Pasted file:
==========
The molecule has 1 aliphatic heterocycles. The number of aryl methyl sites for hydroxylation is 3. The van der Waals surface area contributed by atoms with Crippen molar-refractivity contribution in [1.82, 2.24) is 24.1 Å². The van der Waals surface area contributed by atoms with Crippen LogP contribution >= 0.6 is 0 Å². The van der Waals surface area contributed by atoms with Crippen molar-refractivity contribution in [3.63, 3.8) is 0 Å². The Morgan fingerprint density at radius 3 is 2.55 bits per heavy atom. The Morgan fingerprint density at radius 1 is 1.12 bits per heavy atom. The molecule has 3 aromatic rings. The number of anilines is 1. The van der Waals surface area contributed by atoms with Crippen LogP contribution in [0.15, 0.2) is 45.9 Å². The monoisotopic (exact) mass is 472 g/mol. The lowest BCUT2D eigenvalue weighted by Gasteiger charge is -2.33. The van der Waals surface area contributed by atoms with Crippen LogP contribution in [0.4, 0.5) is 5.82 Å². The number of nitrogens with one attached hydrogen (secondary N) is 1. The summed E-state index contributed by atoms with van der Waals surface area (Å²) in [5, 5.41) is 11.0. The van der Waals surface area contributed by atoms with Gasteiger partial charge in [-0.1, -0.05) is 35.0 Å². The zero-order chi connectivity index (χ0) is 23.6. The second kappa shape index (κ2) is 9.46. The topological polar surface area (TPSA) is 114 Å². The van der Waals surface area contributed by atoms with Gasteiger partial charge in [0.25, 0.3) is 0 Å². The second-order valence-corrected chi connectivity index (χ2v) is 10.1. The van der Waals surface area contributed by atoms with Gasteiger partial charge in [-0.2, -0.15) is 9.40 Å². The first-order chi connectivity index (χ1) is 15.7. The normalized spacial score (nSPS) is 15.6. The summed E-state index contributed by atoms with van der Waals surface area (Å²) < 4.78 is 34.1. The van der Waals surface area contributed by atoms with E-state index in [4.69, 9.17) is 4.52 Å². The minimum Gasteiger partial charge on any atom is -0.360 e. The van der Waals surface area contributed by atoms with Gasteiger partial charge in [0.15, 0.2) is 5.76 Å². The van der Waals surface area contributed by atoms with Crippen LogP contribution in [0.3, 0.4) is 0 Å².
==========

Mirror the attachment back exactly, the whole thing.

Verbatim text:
The molecule has 1 aliphatic heterocycles. The number of aryl methyl sites for hydroxylation is 3. The van der Waals surface area contributed by atoms with Crippen molar-refractivity contribution in [1.82, 2.24) is 24.1 Å². The van der Waals surface area contributed by atoms with Crippen LogP contribution >= 0.6 is 0 Å². The van der Waals surface area contributed by atoms with Crippen molar-refractivity contribution in [3.63, 3.8) is 0 Å². The Morgan fingerprint density at radius 3 is 2.55 bits per heavy atom. The Morgan fingerprint density at radius 1 is 1.12 bits per heavy atom. The molecule has 3 aromatic rings. The number of anilines is 1. The van der Waals surface area contributed by atoms with Crippen LogP contribution in [0.15, 0.2) is 45.9 Å². The monoisotopic (exact) mass is 472 g/mol. The lowest BCUT2D eigenvalue weighted by Gasteiger charge is -2.33. The van der Waals surface area contributed by atoms with Crippen LogP contribution in [0.4, 0.5) is 5.82 Å². The number of nitrogens with one attached hydrogen (secondary N) is 1. The summed E-state index contributed by atoms with van der Waals surface area (Å²) in [5, 5.41) is 11.0. The van der Waals surface area contributed by atoms with Gasteiger partial charge in [-0.1, -0.05) is 35.0 Å². The zero-order chi connectivity index (χ0) is 23.6. The second kappa shape index (κ2) is 9.46. The topological polar surface area (TPSA) is 114 Å². The van der Waals surface area contributed by atoms with Gasteiger partial charge in [0.25, 0.3) is 0 Å². The second-order valence-corrected chi connectivity index (χ2v) is 10.1. The van der Waals surface area contributed by atoms with Gasteiger partial charge in [-0.2, -0.15) is 9.40 Å². The first-order chi connectivity index (χ1) is 15.7. The normalized spacial score (nSPS) is 15.6. The summed E-state index contributed by atoms with van der Waals surface area (Å²) < 4.78 is 34.1. The van der Waals surface area contributed by atoms with E-state index in [4.69, 9.17) is 4.52 Å². The minimum Gasteiger partial charge on any atom is -0.360 e. The van der Waals surface area contributed by atoms with Gasteiger partial charge in [0.15, 0.2) is 5.76 Å². The van der Waals surface area contributed by atoms with Crippen LogP contribution in [0.3, 0.4) is 0 Å².